"Momma! There's a black lady on TV and she ain't no maid!"
That's what a young Caryn Johnson said when she first saw Nyota Uhura, a character in the original Star Trek series. Uhura was one of the first TV characters of African descent to be featured in a non-menial role. Although it was fiction, the character lifted the psychological ceiling for little black girls in America by simply defying racial norms.
At that time, women's roles were still defined by "tradition." But for Black women, the bar was even lower: a career in house-cleaning and child-rearing in a nice white family was the best some could hope for. Teaching and nursing were viable careers for the privileged, educated class.
When I saw "The Help," [...] I thought that is my story. My grandmother was a maid. Her mother was a maid. The mother before her was a slave. My mother was a maid. My grandmother's greatest dream for me was that I would grow up [to be a maid to] some good white folks. And the only picture I have of my grandmother is of her holding a white child in her maid's uniform. [...] Nobody ever even imagined it possible that you could be anything other than a maid who had some good white folks. -Oprah Winfrey
Like many African-American girls, little Caryn Johnson was conditioned to the hierarchical norms of the epoch, which were delineated by gender and race. Caryn grew up, took on the stage name Whoopi Goldberg, and eventually, perhaps symbolically, secured an acting role on Star Trek, among other achievements.
With fame and fortune, Goldberg kissed her welfare life goodbye, and moved on up to a successful career. Perhaps the Oscar alum has been living the Hollywood life so long that she's lost touch with reality.
There was a bizarre 1990s episode when Goldberg penned a raunchy, n-word filled routine for boyfriend Ted Danson to perform before an audience... in blackface. New York Mayor David Dinkins, in attendance, was among many offended African-Americans.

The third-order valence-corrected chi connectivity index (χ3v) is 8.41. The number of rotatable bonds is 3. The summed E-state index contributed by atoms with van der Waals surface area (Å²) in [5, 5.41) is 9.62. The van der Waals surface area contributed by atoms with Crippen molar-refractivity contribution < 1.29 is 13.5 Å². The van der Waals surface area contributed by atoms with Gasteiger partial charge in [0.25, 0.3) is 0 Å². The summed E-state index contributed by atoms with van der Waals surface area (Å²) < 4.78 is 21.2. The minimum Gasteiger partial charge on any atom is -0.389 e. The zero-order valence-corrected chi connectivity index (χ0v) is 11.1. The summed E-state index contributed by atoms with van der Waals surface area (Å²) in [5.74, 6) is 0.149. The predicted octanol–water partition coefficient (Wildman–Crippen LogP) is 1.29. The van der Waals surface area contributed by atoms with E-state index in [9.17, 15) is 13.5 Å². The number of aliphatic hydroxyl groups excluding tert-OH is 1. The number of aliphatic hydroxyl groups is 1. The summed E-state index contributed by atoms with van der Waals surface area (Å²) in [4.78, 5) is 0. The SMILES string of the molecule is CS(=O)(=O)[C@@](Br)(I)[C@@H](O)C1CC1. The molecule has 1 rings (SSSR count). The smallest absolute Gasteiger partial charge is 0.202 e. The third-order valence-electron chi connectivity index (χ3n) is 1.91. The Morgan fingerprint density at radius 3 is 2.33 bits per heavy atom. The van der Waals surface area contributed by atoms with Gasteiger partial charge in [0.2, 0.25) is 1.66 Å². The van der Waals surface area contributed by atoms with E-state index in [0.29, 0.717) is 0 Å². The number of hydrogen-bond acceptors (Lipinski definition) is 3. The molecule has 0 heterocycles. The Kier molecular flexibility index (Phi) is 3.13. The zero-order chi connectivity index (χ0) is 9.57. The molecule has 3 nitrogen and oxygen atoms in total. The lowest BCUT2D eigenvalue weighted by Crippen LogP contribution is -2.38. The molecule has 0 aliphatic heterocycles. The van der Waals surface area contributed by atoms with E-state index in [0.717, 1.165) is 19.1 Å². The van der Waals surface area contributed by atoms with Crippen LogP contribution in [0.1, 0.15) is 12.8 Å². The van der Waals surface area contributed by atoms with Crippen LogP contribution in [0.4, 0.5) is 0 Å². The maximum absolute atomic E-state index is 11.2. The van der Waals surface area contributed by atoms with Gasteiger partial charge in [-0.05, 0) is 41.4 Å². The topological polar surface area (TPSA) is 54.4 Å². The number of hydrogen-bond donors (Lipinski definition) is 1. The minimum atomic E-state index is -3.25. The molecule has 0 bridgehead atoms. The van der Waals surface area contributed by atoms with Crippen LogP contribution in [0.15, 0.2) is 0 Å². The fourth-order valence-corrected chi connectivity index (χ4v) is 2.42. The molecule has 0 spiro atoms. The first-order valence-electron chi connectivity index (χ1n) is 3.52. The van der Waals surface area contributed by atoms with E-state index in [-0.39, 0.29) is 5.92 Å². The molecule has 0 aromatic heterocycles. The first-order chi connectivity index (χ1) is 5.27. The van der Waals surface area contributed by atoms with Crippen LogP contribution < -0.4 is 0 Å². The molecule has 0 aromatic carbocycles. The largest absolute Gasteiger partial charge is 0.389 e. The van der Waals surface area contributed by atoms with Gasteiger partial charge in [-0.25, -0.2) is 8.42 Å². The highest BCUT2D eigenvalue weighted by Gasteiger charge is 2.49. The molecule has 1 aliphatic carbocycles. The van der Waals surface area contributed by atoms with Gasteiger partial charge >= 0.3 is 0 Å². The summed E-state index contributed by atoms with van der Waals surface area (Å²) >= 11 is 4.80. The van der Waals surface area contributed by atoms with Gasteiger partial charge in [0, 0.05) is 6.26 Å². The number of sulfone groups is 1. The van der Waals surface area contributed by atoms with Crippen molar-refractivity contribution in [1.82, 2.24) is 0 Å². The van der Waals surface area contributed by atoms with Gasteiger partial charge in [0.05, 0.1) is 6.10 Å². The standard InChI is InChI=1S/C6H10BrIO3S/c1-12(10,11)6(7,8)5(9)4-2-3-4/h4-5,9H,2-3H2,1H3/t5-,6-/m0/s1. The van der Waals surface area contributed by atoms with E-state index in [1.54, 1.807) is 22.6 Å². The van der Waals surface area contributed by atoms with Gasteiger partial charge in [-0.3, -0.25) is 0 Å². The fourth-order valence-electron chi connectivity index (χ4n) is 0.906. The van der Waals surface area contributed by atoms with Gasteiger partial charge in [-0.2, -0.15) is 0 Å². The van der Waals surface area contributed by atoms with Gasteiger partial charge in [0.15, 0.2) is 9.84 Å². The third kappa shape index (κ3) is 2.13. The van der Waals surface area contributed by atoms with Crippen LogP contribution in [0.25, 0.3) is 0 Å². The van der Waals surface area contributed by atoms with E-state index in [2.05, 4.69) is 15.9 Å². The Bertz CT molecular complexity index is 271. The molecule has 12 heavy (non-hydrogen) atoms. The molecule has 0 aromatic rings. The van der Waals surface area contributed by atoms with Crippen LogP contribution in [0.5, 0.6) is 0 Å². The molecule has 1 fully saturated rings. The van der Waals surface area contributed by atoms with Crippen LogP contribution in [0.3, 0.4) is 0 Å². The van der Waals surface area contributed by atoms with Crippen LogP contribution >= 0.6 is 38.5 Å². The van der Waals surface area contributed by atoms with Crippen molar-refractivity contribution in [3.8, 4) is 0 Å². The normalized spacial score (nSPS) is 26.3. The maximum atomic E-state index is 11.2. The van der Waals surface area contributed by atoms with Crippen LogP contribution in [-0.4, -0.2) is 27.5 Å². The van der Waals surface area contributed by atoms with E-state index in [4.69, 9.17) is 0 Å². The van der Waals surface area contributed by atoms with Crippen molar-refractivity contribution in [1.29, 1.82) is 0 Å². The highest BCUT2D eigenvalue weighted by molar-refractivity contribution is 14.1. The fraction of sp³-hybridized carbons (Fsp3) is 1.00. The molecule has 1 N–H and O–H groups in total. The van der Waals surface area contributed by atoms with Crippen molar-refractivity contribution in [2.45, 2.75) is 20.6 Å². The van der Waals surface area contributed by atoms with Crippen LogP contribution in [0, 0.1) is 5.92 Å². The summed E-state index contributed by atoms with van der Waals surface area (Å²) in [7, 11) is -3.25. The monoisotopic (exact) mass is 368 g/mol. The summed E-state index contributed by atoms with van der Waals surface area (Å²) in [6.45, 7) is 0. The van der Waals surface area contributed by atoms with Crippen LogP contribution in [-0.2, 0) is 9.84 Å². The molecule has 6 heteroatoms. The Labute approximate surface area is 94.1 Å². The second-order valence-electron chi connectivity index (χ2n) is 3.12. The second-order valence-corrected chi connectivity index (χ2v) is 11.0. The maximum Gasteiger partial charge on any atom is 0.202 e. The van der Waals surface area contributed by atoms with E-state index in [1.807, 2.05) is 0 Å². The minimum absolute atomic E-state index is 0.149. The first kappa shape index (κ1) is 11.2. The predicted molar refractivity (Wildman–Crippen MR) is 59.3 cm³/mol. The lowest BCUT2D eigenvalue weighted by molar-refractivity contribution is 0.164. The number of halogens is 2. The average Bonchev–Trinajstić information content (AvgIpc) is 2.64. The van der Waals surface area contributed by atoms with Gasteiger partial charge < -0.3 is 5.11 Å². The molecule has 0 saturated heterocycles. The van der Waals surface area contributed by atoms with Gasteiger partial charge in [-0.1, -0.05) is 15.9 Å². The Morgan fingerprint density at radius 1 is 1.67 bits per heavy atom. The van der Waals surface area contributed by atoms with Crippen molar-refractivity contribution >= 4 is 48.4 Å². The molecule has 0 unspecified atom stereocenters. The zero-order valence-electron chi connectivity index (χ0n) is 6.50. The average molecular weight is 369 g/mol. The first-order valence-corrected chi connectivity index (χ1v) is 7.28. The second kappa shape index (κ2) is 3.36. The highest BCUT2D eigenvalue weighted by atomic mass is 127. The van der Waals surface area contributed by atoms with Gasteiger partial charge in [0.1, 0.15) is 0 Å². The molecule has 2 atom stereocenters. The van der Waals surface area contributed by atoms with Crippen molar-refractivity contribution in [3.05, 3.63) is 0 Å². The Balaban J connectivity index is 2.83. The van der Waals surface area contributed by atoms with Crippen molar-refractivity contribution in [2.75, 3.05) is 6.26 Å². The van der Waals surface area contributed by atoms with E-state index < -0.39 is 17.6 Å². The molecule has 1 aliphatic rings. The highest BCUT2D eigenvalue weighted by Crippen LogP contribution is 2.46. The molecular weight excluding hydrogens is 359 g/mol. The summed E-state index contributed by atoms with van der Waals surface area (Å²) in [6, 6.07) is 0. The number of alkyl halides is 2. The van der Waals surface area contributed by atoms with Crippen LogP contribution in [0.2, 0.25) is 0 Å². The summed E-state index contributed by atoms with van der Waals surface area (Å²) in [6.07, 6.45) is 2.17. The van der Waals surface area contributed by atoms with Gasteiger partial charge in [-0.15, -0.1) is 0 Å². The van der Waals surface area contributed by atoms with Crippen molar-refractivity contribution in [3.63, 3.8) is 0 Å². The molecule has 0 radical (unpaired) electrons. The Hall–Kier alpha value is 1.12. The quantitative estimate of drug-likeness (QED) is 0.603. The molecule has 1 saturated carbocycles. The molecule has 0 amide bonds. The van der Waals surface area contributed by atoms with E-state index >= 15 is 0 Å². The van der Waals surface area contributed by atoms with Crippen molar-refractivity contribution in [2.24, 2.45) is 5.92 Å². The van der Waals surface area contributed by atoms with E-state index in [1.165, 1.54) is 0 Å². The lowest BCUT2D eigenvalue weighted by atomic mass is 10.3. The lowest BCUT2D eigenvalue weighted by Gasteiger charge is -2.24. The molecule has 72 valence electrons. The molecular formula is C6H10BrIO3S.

Goldberg recently defended Canadian pop star Justin Bieber's use of the n-word, erroneously arguing that the hateful racial epithet does not have the same connotation in Canada. The high school dropout's statement gave cover to racists in Canada and beyond, while angering equality activists who are still fighting for racial imbalance in a country still mired with subtle and effective racism. Goldberg never bothered to apologize on the air.
@ShutUpLucille That "Canada as Utopia" image that many non-Cdns have is destructive. Hard to fight for rights people assume you already have— Septembre Anderson (@SeptembreA) June 4, 2014
In her latest tirade, Ms. Goldberg screamed at The View co-hosts after they described their disparaging encounters with racial profiling. Iconic Latina Rosie Perez shared a personal story of being mistaken for "the Help" when she and her family member patronized a posh hotel. Rosie O'Donnell, whose godson is of colour, chimed in and was swiftly shut down.
Goldberg's most surreal statement is that there is "real" racism -- presumably the overt kind seen in Hollywood period films -- and then there's a form of "ridiculousness" that encompasses racial profiling.
Is that like being "half pregnant"?
The First Lady of the United States, Michelle Obama, discussed racial profiling in a sobering interview this week. Mrs. Obama revealed that the first black president has been mistaken for a waiter and a valet. She was recently asked to assist a customer during a visit to a low-cost department store.
" Barack Obama was [once] a black man that lived on the South Side of Chicago, who had his share of troubles catching cabs," Mrs. Obama said in the Dec. 10 interview appearing in the new issue of PEOPLE.
After "60 years of being Black," Whoopi Goldberg dismissed her colleague's and her President's lived experiences as less consequential than "real racism."
Caryn Johnson may have recognized racial bias as a child, but Whoopi Goldberg no longer does.
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